When approaching for the first time harmony and chords, often guitar players are overwhelmed by strange symbols and formulas. Chord symbols, and especially Jazz chord symbols, at first are not easy to digest.
Chords are basically a set of intervals stacked one on the top of another. And what's an interval? An interval is a distance between two notes. Depending on the qualities of those intervals, we can have different kinds of chords, and then different chords formulas. Showing the intervals composing a chord in table form is a great aid for understanding chord formulas and structure. On this page, you find a useful chord formula chart that will help you understand what's behind chord notation.
In the following charts, for each chord you find its symbol (major, minor, 7, 9 etc) and the intervals composing the chord (1,3,5,6, etc). The number between parenthesis are optional tones that you can use in the chord. Then you see a chart composed of colored boxes. Each box corresponds to one of the semitones (half-steps) composing the octave, starting from the root. In case of extended chords (those with 9th, 11th or 13th) there is another boxes chart, that represents the upper octave.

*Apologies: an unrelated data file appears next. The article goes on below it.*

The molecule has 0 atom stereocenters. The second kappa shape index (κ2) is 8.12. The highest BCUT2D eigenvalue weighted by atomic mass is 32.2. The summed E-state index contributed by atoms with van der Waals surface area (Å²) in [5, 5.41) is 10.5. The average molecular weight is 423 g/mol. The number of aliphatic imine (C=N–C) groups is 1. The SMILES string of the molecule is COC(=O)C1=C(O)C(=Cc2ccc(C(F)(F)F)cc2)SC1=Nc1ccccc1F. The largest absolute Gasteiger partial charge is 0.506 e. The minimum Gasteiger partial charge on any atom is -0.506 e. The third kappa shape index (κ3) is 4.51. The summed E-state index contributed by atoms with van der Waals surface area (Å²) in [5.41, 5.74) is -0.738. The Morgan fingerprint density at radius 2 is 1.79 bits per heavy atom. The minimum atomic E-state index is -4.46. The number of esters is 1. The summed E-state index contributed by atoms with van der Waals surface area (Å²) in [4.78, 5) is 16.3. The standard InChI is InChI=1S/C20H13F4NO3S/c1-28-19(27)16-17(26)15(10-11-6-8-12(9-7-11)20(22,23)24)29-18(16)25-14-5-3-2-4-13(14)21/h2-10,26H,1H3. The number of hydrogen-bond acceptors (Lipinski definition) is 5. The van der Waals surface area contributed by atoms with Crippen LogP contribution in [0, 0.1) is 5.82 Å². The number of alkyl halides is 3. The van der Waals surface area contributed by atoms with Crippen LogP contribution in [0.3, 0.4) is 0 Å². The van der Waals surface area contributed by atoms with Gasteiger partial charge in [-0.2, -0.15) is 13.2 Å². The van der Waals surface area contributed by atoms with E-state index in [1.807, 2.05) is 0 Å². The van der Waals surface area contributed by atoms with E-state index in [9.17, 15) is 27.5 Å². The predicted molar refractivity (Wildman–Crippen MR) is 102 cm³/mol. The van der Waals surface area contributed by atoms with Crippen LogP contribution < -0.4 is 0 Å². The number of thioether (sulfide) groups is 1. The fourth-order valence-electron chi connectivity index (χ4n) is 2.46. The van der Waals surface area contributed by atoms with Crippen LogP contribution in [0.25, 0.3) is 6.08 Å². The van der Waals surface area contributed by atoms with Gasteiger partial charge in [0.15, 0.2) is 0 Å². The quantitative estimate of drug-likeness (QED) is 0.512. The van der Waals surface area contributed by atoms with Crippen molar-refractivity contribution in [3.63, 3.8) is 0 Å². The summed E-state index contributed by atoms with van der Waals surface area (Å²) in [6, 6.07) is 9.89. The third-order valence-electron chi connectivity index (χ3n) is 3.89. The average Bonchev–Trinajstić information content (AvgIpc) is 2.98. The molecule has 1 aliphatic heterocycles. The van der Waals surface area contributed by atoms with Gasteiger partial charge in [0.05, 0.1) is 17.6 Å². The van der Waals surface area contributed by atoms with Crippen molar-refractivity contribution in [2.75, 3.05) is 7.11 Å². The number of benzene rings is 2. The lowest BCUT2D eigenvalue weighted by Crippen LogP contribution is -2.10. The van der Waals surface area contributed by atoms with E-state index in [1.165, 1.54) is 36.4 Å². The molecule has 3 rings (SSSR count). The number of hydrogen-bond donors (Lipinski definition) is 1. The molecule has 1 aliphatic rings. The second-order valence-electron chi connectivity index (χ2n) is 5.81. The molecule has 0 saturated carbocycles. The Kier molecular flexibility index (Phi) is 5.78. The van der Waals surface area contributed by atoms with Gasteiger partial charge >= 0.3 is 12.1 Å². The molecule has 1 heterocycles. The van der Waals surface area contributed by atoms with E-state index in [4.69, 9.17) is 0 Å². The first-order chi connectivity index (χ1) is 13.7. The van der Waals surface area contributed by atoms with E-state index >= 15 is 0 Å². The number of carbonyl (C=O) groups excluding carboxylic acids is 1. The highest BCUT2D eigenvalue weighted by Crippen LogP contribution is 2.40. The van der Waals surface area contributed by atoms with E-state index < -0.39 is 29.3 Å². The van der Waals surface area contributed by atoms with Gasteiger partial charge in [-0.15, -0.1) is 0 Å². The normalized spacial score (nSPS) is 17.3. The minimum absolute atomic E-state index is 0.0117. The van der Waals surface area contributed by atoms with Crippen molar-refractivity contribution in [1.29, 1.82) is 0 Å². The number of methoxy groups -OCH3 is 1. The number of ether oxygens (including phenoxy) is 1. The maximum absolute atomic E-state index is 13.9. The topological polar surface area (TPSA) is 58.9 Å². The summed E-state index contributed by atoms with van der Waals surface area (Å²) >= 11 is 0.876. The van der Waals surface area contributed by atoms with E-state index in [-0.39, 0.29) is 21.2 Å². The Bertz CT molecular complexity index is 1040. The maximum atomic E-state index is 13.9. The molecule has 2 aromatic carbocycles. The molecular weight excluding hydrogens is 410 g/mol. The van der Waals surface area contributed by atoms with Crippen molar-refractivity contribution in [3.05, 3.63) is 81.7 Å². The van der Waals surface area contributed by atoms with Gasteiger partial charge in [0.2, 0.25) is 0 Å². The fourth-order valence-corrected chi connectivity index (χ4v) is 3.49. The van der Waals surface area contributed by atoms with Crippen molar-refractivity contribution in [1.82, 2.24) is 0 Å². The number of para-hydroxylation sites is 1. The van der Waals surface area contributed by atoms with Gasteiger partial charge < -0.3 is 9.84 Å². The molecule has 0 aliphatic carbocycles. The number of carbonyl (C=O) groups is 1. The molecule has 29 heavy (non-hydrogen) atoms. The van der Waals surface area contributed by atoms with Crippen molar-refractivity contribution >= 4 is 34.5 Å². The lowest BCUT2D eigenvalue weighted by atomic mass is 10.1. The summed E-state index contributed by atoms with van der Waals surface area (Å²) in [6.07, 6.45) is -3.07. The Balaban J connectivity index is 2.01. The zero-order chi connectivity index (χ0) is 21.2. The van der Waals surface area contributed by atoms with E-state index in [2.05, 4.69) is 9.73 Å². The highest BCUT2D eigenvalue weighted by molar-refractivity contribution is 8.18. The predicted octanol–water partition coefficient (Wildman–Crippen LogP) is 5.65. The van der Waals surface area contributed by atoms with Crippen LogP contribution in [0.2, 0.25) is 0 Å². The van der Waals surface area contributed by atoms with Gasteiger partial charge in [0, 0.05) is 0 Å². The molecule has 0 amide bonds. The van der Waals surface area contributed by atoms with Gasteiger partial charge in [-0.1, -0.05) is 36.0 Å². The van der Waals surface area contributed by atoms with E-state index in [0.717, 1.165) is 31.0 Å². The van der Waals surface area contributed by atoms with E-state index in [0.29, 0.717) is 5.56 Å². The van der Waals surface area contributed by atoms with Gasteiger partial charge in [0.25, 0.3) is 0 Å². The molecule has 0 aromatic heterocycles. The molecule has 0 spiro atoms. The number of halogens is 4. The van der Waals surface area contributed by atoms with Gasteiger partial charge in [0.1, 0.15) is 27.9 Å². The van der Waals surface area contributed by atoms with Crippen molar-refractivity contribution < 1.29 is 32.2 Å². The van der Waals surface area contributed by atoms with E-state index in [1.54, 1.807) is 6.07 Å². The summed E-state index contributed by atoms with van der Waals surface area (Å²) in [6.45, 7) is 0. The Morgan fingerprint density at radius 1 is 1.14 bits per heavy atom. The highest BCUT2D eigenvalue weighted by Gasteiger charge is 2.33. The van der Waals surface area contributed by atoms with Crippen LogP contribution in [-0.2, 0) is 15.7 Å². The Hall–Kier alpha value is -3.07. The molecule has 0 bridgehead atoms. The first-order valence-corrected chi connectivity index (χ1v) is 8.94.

|Interval Notation||Interval Name||Semitones|
Well, hope that now all these chord formulas and symbols are a bit clearer. If you have any questions or comments drop some lines in the comments section below. To learn more about chords formulas, symbols, construction and progressions, check the following links:
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